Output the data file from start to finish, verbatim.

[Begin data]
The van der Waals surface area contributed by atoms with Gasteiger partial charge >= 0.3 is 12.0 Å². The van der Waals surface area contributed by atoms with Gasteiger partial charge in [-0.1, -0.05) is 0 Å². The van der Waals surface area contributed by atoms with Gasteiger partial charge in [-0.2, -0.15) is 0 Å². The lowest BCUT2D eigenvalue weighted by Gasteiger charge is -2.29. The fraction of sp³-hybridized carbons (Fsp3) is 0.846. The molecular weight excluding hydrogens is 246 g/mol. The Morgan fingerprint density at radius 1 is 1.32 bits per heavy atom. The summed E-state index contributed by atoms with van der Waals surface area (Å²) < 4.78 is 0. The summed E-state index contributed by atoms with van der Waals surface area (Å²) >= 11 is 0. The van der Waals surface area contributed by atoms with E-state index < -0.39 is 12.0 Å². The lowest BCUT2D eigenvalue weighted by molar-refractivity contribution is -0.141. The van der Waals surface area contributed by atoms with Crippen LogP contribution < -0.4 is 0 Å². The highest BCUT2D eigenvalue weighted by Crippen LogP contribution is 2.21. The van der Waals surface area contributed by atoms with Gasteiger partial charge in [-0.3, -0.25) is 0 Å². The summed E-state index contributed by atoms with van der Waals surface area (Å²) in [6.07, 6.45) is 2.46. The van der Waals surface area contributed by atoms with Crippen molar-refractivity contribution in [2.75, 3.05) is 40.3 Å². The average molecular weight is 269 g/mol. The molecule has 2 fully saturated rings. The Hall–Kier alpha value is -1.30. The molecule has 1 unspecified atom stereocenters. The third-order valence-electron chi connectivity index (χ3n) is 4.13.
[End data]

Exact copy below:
The van der Waals surface area contributed by atoms with Gasteiger partial charge >= 0.3 is 12.0 Å². The van der Waals surface area contributed by atoms with Gasteiger partial charge in [-0.1, -0.05) is 0 Å². The van der Waals surface area contributed by atoms with Gasteiger partial charge in [-0.2, -0.15) is 0 Å². The lowest BCUT2D eigenvalue weighted by Gasteiger charge is -2.29. The fraction of sp³-hybridized carbons (Fsp3) is 0.846. The molecular weight excluding hydrogens is 246 g/mol. The Morgan fingerprint density at radius 1 is 1.32 bits per heavy atom. The summed E-state index contributed by atoms with van der Waals surface area (Å²) < 4.78 is 0. The summed E-state index contributed by atoms with van der Waals surface area (Å²) >= 11 is 0. The van der Waals surface area contributed by atoms with E-state index < -0.39 is 12.0 Å². The lowest BCUT2D eigenvalue weighted by molar-refractivity contribution is -0.141. The van der Waals surface area contributed by atoms with Crippen LogP contribution < -0.4 is 0 Å². The highest BCUT2D eigenvalue weighted by Crippen LogP contribution is 2.21. The van der Waals surface area contributed by atoms with Gasteiger partial charge in [-0.3, -0.25) is 0 Å². The summed E-state index contributed by atoms with van der Waals surface area (Å²) in [6.07, 6.45) is 2.46. The van der Waals surface area contributed by atoms with Crippen molar-refractivity contribution in [2.75, 3.05) is 40.3 Å². The average molecular weight is 269 g/mol. The molecule has 2 fully saturated rings. The Hall–Kier alpha value is -1.30. The molecule has 1 unspecified atom stereocenters. The third-order valence-electron chi connectivity index (χ3n) is 4.13.